Suit over secondhand smoke targets real estate broker
Alyssa Burrage says she was smoked out of her new $405,000 condominium.
Burrage, a 32-year-old advertising company employee with a history of asthma, had smelled cigarettes when she first visited the bright, parlor-level condo in Boston’s South End in 2006 with her real estate broker. But the broker, she alleges, assured her that the owner must be a smoker and the stench would disappear.
After Burrage moved into the Milford Street brick row house, she says, she discovered the secondhand smoke was coming from one of two men living in the condo below. The men and the condo association refused to fix the problem, she adds, and she had to move out.
Today, in what tobacco law specialists call one of the first lawsuits of its kind to go to trial in Massachusetts, a jury is scheduled to decide whether Burrage’s real estate broker is liable for damages.
In recent years, there have been a handful of lawsuits over secondhand smoke in the state, including several disputes between tenants and landlords in Housing Court. But no one has ever won monetary damages in a case over smoking fumes, legal specialists say. If Burrage wins in Suffolk Superior Court, it could encourage similar litigation and open a new front in the battle over secondhand smoke.
Burrage, who has leased her condo out since she left the building in May 2008, says she dislikes confrontations and is hardly an antismoking crusader.
“I’m certainly not a person who’s on a soapbox saying people shouldn’t smoke,’’ she said in the Back Bay office of her lawyer. “But when it affects somebody else, that’s where the line needs to be drawn. It’s an awful thing to not be able to escape from something that’s hurting your health.’’
Neither the real estate broker, Joseph DeAngelo, nor his lawyer would comment on the case. In a joint court filing summarizing the case, DeAngelo and his employer, Gibson Sotheby’s International Realty, deny that Burrage questioned him about smoke in the condo.
“DeAngelo never made any misrepresentations, or any representations at all, concerning the source of the alleged smoke smell,’’ the broker’s lawyer, Jay S. Gregory of Boston, said in the filing.
Burrage also sued the two men in the downstairs condominium - Edward J. Allan, who owns the two-story garden-level apartment, and Michael Schofield, the smoker who has lived with Allan for 13 years - and the condominium association. All three defendants settled with Burrage out of court yesterday, according to Burrage’s lawyer, Colleen C. Cook. No details were available.
Earlier in the day, Schofield’s lawyer defended his client, saying that when the Massachusetts Legislature banned smoking in restaurants, bars, and other workplaces in 2004, it specified that it was still legal to smoke in one’s home.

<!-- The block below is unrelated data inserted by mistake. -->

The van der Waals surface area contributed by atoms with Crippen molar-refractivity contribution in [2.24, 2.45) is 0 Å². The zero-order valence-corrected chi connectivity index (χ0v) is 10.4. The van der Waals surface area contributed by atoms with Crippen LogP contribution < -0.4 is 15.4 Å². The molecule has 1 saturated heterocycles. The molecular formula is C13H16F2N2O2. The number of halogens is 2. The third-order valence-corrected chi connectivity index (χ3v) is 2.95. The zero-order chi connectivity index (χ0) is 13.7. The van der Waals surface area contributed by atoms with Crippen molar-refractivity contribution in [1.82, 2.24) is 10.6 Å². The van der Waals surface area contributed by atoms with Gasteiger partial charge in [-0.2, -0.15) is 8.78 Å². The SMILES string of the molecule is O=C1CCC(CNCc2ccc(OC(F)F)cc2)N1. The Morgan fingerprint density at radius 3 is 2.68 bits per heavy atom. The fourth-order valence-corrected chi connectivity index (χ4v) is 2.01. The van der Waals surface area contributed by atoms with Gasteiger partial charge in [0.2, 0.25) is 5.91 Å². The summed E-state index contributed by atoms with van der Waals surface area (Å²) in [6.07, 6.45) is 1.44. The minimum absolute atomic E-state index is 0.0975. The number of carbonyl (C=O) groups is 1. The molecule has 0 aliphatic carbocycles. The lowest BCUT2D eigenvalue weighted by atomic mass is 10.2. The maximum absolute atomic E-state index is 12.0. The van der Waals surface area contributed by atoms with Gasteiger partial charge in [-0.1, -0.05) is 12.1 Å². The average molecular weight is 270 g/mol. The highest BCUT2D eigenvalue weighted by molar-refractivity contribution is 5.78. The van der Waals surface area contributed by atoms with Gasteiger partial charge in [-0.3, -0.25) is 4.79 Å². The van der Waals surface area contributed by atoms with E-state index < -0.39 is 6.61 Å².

“What Mr. Schofield has been doing, smoking in his home, is perfectly lawful,’’ said Henry A. Goodman, a Dedham lawyer.
Nonetheless, Schofield agreed to pay Burrage a settlement yesterday because it was less expensive to do that than to pay for his defense at trial, Goodman said.
The case against DeAngelo is expected to raise thorny questions about the rights of people to smoke inside their own apartments and the duties of real estate brokers to disclose accurate information about smoking to prospective buyers.
Burrage, a Brookline native, says she and her parents visited the condo several times before she bought it - the first home she ever owned. She loved its high ceilings, oversized windows, hardwood floors, and deck.
But she was concerned about the unmistakable stench of smoke, she said, and noticed that DeAngelo burned scented candles at an open house. DeAngelo assured her that with the renovations and painting Burrage had in mind, she alleges, the smell would disappear.
Burrage and her parents asked DeAngelo whether they could contact the seller of the condo or that woman’s broker, who also worked for Gibson Sotheby’s, to confirm that she was a smoker, Burrage said.
“He said he wouldn’t let us,’’ Burrage said. “He said that was his job.’’
Burrage moved into the condo in August 2006, after making what she said were about $45,000 in renovations. But the smell did not disappear, she said, and she soon found out that the smoke was coming from the condo below.
As the symptoms for her lifelong asthma worsened, Burrage says, she asked Schofield to smoke outside. She said he replied, “This is my own home.’’ She also asked Allan to hire a contractor to seal his unit, she said, but he refused.
Allan disputed that in the pretrial memorandum, saying he had a contractor seal areas where smoke could waft up to Burrage’s condo, bought an air purifier, and asked his roommate to smoke on the lower floor of the apartment.
The Environmental Health Office of the Boston Public Health Commission tested the air in Burrage’s apartment the month after she moved in. It detected nicotine in her condo and “a very high concentration’’ inside a laundry closet, according to a report in the court file.
Less than two years after she moved into the condo, Burrage said, she moved out.
Richard Daynard, chairman of Northeastern University’s Tobacco Products Liability Project, which tracks secondhand smoke litigation nationally, said Burrage’s suit could make condominium owners and associations fearful about being sued and might lead to more restrictions on smoking in such buildings.
The case comes as Mayor Thomas M. Menino of Boston is pushing to ban smoking at the city’s public housing projects. The Boston Housing Authority recently said 14 units in the Franklin Hill public housing development in Dorchester would be smoke free as part of a pilot program.
Jonathan Saltzman can be reached at email@example.com.